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My question is whether or not making multiple instances of an object that has static members affects performance. Is there new memory allocated for each of the static variables every time you instantiate the class?

Also, I'd like to know what kind of affect importing a class has on performance in general. For example, is it a bad idea to import an entire class just to reference one of its variables? Or does it not matter?

I'm working on a game so that's why I'm worrying about optimization

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import statements do not have any impact on the performance of your program at all. They are a compile-time only thing; your bytecode isn't going to be different if you import a class or if you use it with its fully-qualified class name. –  Jesper Jul 18 '13 at 11:52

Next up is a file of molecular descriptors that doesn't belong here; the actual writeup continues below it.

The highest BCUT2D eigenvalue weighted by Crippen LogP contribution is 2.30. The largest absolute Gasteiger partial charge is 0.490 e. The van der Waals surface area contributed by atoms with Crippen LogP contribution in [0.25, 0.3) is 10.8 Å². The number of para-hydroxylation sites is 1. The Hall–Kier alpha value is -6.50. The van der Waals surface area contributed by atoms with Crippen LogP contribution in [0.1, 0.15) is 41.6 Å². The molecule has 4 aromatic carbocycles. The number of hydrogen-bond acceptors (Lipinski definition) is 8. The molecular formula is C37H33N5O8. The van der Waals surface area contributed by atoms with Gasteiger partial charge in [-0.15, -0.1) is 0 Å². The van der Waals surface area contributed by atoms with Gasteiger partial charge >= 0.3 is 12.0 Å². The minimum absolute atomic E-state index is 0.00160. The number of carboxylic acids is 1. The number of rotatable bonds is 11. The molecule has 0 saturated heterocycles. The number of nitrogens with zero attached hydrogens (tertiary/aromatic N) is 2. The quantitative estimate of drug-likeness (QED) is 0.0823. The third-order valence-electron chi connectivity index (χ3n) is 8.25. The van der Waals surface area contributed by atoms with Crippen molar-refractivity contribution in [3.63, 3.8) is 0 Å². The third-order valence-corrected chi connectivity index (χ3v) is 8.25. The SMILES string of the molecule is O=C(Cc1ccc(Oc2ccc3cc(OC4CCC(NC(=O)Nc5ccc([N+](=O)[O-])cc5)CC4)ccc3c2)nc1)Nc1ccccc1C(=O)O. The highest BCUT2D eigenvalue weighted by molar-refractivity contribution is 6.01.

Make your program work correctly. Then look at performance. Lots of problems are caused by premature optimization. –  CPerkins Jul 18 '13 at 11:53

2 Answers 2

Static fields belong to the class, and not to instances of the class. So creating an instance doesn't allocate anything for static members. They simply keep their current value.

Imports don't exist at runtime. They're only used to allow you writing List instead of java.util.List in your source code. If you only used qualified class names and removed all the imports, the bytecode generated by the compiler would be exactly the same.

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Thanks a lot, exactly what I was looking for –  Joe Boris Jul 18 '13 at 11:53

Yes, static members save memory because there's just a single copy of the data per class Static members memory efficiency.

Also using the import-statement does not really import a class. It only give you a shortcut to access the class. When importing the class you don't have to write the fully qualified name of a class with all it's package names. So for example instead of writing java.util.List every you can just write List after importing the class by import java.util.List;.

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